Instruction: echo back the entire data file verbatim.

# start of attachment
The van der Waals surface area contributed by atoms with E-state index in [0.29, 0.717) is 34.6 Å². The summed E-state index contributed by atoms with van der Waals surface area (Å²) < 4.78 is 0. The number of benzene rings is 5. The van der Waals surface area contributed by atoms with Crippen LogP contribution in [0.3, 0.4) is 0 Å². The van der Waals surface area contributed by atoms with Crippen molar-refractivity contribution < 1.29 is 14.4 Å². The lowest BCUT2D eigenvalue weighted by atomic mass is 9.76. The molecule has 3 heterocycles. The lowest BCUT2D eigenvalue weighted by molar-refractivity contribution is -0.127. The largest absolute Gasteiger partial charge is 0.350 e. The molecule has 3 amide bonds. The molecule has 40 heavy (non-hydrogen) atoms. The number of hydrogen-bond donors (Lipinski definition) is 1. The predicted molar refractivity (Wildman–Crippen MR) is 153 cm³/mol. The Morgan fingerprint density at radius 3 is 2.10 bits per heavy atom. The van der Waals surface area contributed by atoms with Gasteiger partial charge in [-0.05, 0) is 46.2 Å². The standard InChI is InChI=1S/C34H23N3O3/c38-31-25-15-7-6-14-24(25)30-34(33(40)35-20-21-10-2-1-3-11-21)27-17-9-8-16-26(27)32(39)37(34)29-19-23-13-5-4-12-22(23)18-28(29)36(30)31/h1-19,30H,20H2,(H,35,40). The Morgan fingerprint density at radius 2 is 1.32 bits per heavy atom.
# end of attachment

The van der Waals surface area contributed by atoms with E-state index in [0.29, 0.717) is 34.6 Å². The summed E-state index contributed by atoms with van der Waals surface area (Å²) < 4.78 is 0. The number of benzene rings is 5. The van der Waals surface area contributed by atoms with Crippen LogP contribution in [0.3, 0.4) is 0 Å². The van der Waals surface area contributed by atoms with Crippen molar-refractivity contribution < 1.29 is 14.4 Å². The lowest BCUT2D eigenvalue weighted by atomic mass is 9.76. The molecule has 3 heterocycles. The lowest BCUT2D eigenvalue weighted by molar-refractivity contribution is -0.127. The largest absolute Gasteiger partial charge is 0.350 e. The molecule has 3 amide bonds. The molecule has 40 heavy (non-hydrogen) atoms. The number of hydrogen-bond donors (Lipinski definition) is 1. The predicted molar refractivity (Wildman–Crippen MR) is 153 cm³/mol. The Morgan fingerprint density at radius 3 is 2.10 bits per heavy atom. The van der Waals surface area contributed by atoms with Gasteiger partial charge in [-0.05, 0) is 46.2 Å². The standard InChI is InChI=1S/C34H23N3O3/c38-31-25-15-7-6-14-24(25)30-34(33(40)35-20-21-10-2-1-3-11-21)27-17-9-8-16-26(27)32(39)37(34)29-19-23-13-5-4-12-22(23)18-28(29)36(30)31/h1-19,30H,20H2,(H,35,40). The Morgan fingerprint density at radius 2 is 1.32 bits per heavy atom.